Business

Taxman steps up scrutiny of online traders

  • 13 June 2011
  • From the section Business
Tax form
Image caption More campaigns against tax dodgers are in the offing

The tax authorities are going to use improved surveillance software to track down people trading on marketplace websites but failing to pay tax.

HMRC said one of its new campaigns would try to identify regular sellers on eBay, Auto Trader, E-auctions, Amazon, Craigslist and Gumtree.

Occasional sellers of personal items do not need to pay tax.

But people earning a living as self-employed traders may need to pay income tax, national insurance and VAT.

HM Revenue & Customs said the data it gleaned would be compared with its existing computerised records for income tax paid under self-assessment or PAYE, tax credits and national insurance.

"It shines a light onto previously hidden relationships, uncovering anomalies between such elements as bank interest, property income and lifestyle indicators before homing in on unexplained inconsistencies," an HMRC spokesman said.

The Revenue is also planning to launch more disclosure campaigns in this current tax year, aimed at specific groups of individuals, such as private tutors and fitness coaches, and tradesmen.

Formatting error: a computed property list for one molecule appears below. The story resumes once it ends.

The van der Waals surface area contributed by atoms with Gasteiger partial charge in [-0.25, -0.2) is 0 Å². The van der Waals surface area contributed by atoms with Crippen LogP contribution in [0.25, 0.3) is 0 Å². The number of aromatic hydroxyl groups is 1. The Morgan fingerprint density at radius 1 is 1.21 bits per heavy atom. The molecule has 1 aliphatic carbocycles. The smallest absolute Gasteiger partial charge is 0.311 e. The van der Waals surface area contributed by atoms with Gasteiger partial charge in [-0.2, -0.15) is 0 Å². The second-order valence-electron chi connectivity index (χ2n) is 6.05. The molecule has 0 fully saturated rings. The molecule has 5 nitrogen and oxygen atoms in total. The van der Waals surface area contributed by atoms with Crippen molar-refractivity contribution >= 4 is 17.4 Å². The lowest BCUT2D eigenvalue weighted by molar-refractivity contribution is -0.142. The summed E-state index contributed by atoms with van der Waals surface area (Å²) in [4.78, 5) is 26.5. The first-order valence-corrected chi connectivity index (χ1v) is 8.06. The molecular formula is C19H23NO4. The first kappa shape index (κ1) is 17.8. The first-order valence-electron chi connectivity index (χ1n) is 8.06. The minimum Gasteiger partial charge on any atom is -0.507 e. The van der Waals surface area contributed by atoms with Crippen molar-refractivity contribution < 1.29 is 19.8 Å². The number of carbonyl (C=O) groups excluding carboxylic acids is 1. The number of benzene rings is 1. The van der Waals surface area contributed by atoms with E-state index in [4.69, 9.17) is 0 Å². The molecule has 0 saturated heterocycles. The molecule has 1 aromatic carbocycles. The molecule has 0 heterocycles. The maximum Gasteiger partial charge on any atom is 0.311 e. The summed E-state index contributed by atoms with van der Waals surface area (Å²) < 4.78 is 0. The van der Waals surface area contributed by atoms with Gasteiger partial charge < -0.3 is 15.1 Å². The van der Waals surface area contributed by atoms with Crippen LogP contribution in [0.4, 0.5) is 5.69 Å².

In the past couple of years the authorities have been making special efforts to get doctors and dentists, plumbers, and more recently restaurateurs, to come clean and pay the right tax.

Gary Ashford, of the Chartered Institute of Taxation (CIOT), said:

"The news last week that HMRC have launched 16 criminal investigations off the back of earlier campaigns shows that the taxman is taking a very tough line against suspected tax evaders."

"It will be important for HMRC to explain to e-traders the borderline between an individual selling one's own surplus belongings and moving into trading," he added.

HMRC first used computer software four years ago to track down tax-dodging internet traders on eBay.

Tens of thousands of people are thought to make part or all of their living by selling goods on online market places.

"If you look at these websites it is obvious that people have got a stock of goods they are selling, and hiding the proceeds in undeclared offshore bank accounts," said Ronnie Ludwig of accountants Saffery Champness.

"They are dodging taxes if they have a regular supply of goods they are selling."

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